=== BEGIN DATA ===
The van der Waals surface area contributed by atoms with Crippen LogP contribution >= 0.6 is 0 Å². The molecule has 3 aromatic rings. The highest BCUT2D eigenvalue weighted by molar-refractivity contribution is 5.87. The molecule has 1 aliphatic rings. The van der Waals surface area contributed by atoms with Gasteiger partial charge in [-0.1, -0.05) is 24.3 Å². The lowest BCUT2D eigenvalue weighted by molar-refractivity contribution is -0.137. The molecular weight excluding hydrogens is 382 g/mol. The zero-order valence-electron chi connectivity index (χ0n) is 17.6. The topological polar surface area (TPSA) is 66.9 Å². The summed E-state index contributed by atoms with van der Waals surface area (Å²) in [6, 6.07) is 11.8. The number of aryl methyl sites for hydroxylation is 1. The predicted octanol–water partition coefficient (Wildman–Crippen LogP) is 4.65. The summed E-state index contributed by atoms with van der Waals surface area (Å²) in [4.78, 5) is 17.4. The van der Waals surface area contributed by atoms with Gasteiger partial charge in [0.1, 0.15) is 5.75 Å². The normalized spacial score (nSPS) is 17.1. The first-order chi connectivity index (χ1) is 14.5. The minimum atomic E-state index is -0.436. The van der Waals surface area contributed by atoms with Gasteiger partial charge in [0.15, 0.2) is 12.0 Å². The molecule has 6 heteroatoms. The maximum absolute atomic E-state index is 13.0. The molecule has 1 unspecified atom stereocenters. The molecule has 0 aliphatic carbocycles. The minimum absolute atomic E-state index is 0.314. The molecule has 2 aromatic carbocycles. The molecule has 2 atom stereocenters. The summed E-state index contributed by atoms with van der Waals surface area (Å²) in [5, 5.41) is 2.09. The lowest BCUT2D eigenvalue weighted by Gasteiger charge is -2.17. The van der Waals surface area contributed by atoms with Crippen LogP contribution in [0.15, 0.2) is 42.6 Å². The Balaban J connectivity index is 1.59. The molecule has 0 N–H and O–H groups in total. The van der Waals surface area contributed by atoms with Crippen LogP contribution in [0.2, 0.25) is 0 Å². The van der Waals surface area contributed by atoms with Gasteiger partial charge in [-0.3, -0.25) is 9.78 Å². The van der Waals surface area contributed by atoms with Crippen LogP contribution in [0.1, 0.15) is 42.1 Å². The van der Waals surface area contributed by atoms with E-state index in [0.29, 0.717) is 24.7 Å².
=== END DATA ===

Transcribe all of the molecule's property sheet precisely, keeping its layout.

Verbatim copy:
The van der Waals surface area contributed by atoms with Crippen LogP contribution >= 0.6 is 0 Å². The molecule has 3 aromatic rings. The highest BCUT2D eigenvalue weighted by molar-refractivity contribution is 5.87. The molecule has 1 aliphatic rings. The van der Waals surface area contributed by atoms with Gasteiger partial charge in [-0.1, -0.05) is 24.3 Å². The lowest BCUT2D eigenvalue weighted by molar-refractivity contribution is -0.137. The molecular weight excluding hydrogens is 382 g/mol. The zero-order valence-electron chi connectivity index (χ0n) is 17.6. The topological polar surface area (TPSA) is 66.9 Å². The summed E-state index contributed by atoms with van der Waals surface area (Å²) in [6, 6.07) is 11.8. The number of aryl methyl sites for hydroxylation is 1. The predicted octanol–water partition coefficient (Wildman–Crippen LogP) is 4.65. The summed E-state index contributed by atoms with van der Waals surface area (Å²) in [4.78, 5) is 17.4. The van der Waals surface area contributed by atoms with Gasteiger partial charge in [0.1, 0.15) is 5.75 Å². The normalized spacial score (nSPS) is 17.1. The first-order chi connectivity index (χ1) is 14.5. The minimum atomic E-state index is -0.436. The van der Waals surface area contributed by atoms with Gasteiger partial charge in [0.15, 0.2) is 12.0 Å². The molecule has 6 heteroatoms. The maximum absolute atomic E-state index is 13.0. The molecule has 1 unspecified atom stereocenters. The molecule has 0 aliphatic carbocycles. The minimum absolute atomic E-state index is 0.314. The molecule has 2 aromatic carbocycles. The molecule has 2 atom stereocenters. The summed E-state index contributed by atoms with van der Waals surface area (Å²) in [5, 5.41) is 2.09. The lowest BCUT2D eigenvalue weighted by Gasteiger charge is -2.17. The van der Waals surface area contributed by atoms with Crippen LogP contribution in [0.15, 0.2) is 42.6 Å². The Balaban J connectivity index is 1.59. The molecule has 0 N–H and O–H groups in total. The van der Waals surface area contributed by atoms with Crippen LogP contribution in [0.2, 0.25) is 0 Å². The van der Waals surface area contributed by atoms with Gasteiger partial charge in [-0.3, -0.25) is 9.78 Å². The van der Waals surface area contributed by atoms with Crippen LogP contribution in [0.1, 0.15) is 42.1 Å². The van der Waals surface area contributed by atoms with E-state index in [0.29, 0.717) is 24.7 Å².